To this day, the Democrats take the black vote for granted - confident that 95 percent will once again cast their ballots for Mr. Obama. Will President Obama lock up the black vote in such high numbers as he did in 2008? Perhaps. Perhaps not.
Enter Gov. Romney. Rather than appear before the NAACP Convention and pander, Romney offered his positive vision of the country if he were elected president. Rather than change his cadence and message before a group of black people, Romney spoke to them as unique individuals.
For his part, VP Biden gave a standard campaign speech - more government spending, more government healthcare, more entitlements. Then he descended into class warfare (wealthy not paying fair share) followed by racial scare tactics (Republicans want to make access to voting harder).
The tone of Biden's speech was everything blacks have heard before without offering anything new of what a second term of office might mean to blacks to look forward to. Even worse, Biden did the typical white Democrat politician approach before black audiences by whooping and hollering like he was standing in the pulpit on Sunday.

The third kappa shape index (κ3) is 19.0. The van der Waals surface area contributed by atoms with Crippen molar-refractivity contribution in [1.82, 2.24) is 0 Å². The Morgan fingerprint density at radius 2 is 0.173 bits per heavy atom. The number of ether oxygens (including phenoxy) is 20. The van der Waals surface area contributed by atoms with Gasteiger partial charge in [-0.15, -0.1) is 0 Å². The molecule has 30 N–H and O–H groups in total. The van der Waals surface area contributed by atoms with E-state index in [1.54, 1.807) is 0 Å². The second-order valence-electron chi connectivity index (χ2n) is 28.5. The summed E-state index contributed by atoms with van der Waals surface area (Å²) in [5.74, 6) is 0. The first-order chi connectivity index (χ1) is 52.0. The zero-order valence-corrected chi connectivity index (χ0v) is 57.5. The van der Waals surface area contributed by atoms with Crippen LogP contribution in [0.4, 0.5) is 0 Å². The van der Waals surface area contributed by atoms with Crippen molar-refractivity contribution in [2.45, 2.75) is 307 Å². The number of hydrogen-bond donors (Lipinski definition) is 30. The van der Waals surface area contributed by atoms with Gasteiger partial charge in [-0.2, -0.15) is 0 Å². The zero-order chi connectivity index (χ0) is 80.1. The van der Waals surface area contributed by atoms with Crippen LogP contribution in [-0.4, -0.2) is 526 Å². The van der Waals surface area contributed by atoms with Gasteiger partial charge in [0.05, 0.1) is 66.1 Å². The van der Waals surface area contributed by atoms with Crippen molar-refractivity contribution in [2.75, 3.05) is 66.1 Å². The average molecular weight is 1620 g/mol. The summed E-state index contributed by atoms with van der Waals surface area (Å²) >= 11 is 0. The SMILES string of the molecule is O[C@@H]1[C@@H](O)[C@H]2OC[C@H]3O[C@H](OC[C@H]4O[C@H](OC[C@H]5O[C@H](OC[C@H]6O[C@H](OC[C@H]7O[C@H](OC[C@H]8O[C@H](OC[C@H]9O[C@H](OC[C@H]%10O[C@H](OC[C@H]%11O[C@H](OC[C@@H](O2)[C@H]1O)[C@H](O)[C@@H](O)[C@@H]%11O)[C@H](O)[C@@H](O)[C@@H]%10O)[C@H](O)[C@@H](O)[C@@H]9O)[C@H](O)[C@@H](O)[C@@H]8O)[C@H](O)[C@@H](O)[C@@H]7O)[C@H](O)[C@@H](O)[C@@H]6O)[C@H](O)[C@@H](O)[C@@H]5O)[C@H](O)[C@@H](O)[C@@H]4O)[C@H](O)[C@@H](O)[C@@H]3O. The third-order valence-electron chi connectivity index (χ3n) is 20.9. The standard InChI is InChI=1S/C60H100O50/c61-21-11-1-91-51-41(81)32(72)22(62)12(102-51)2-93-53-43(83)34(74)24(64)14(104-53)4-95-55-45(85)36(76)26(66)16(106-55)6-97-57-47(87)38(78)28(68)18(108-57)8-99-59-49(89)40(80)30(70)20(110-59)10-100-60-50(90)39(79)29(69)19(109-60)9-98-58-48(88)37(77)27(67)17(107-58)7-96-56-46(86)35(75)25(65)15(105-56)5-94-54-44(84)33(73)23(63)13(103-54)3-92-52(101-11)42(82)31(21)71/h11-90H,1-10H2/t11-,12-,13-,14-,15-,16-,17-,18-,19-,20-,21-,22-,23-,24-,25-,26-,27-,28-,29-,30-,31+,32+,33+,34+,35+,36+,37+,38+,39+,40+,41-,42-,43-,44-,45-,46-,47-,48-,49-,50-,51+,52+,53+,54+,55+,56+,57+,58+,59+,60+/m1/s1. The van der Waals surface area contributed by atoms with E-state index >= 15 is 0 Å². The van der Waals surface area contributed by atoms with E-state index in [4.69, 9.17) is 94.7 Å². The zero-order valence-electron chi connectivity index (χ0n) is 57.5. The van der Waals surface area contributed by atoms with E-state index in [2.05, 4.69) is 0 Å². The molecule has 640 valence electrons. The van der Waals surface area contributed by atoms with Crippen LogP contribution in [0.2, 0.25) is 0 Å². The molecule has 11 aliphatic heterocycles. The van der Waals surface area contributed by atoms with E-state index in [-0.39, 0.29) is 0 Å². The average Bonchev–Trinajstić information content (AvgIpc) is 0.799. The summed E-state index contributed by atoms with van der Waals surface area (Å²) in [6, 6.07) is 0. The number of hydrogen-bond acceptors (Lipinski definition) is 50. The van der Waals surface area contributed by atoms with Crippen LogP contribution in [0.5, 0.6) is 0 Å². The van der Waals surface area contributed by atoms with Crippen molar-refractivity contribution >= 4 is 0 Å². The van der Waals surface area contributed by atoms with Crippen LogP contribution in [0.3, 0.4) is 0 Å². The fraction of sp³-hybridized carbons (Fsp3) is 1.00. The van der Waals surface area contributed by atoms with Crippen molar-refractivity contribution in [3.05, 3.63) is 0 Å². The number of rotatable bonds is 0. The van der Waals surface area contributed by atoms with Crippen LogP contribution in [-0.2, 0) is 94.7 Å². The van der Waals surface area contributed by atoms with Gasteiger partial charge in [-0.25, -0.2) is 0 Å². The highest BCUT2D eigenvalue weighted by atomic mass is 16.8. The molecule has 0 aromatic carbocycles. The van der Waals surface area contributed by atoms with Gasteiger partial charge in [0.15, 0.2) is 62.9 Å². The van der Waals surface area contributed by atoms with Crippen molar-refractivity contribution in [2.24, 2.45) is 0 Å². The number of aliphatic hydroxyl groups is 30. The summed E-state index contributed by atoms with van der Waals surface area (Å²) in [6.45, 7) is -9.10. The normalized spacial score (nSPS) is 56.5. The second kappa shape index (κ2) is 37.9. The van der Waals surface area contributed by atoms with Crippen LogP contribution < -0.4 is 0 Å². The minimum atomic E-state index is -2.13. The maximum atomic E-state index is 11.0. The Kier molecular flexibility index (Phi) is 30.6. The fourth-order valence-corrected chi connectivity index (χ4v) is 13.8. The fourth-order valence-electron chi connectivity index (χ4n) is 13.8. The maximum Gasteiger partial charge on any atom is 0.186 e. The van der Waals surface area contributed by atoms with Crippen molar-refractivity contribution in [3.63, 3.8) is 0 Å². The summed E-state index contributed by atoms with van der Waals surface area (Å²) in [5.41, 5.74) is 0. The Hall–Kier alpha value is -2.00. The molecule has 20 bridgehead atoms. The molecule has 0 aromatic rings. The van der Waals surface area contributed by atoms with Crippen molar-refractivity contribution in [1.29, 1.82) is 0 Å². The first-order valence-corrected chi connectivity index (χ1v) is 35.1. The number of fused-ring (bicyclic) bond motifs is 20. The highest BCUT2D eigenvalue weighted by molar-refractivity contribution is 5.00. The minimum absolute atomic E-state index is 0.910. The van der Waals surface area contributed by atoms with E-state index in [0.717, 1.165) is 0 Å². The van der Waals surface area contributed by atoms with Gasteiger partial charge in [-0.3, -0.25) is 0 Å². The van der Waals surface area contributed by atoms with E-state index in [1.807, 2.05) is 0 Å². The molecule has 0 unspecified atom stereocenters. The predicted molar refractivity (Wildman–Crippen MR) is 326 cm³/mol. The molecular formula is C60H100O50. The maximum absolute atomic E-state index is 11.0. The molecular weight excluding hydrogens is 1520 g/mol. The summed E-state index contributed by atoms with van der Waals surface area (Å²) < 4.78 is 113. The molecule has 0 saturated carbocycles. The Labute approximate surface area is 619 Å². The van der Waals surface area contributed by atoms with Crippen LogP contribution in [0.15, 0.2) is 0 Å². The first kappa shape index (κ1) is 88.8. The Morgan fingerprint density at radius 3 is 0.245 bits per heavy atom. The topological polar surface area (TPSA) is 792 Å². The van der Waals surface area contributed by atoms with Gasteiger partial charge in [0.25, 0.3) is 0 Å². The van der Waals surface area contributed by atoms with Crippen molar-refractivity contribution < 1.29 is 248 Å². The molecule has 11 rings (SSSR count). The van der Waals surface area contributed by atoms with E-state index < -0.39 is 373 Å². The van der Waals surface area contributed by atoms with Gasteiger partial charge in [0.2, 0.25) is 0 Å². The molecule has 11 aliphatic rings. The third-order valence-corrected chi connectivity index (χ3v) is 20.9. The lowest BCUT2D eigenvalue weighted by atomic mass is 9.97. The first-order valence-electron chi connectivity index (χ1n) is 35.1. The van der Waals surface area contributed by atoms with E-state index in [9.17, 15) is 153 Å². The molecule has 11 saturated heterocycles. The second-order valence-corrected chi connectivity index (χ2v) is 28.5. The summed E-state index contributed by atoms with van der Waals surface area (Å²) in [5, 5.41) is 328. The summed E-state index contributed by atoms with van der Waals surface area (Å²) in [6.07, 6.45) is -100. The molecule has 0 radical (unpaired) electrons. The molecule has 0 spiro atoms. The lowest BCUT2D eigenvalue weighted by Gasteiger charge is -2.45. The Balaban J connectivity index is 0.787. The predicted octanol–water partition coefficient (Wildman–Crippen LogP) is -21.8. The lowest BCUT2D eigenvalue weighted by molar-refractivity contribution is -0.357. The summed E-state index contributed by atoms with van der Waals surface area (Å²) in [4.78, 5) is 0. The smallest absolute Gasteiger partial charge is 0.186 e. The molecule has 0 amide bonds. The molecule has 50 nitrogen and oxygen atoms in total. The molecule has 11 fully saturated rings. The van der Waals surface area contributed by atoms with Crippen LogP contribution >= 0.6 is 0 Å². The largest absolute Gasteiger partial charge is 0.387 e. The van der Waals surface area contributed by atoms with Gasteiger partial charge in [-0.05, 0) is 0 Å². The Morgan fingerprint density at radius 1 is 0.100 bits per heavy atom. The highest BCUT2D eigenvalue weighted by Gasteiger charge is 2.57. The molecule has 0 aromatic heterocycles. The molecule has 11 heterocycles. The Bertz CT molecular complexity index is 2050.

How will this translate to electoral success in November? For the scattering of boos that were heard during the speech yesterday, I suspect ears of some black voters that had always tuned Romney out listened in and heard a different person than they've been told about. The more Romney continues this outreach, the more people will be willing to give him a chance to be heard.
Also, independents are going to decide this election cycle. Rather than appearing as a rich white guy who was out of touch, Romney was quite engaging and comfortable before hundreds of black folks gathered in a convention setting that was less than home territory. This will change some minds as well.
Finally, by aggressively courting black voters unlike other GOP standard-bearers in the past, Romney could well peel 1-2 percentage points of the black vote away from Obama - millions of votes that could well make the difference in a tight election.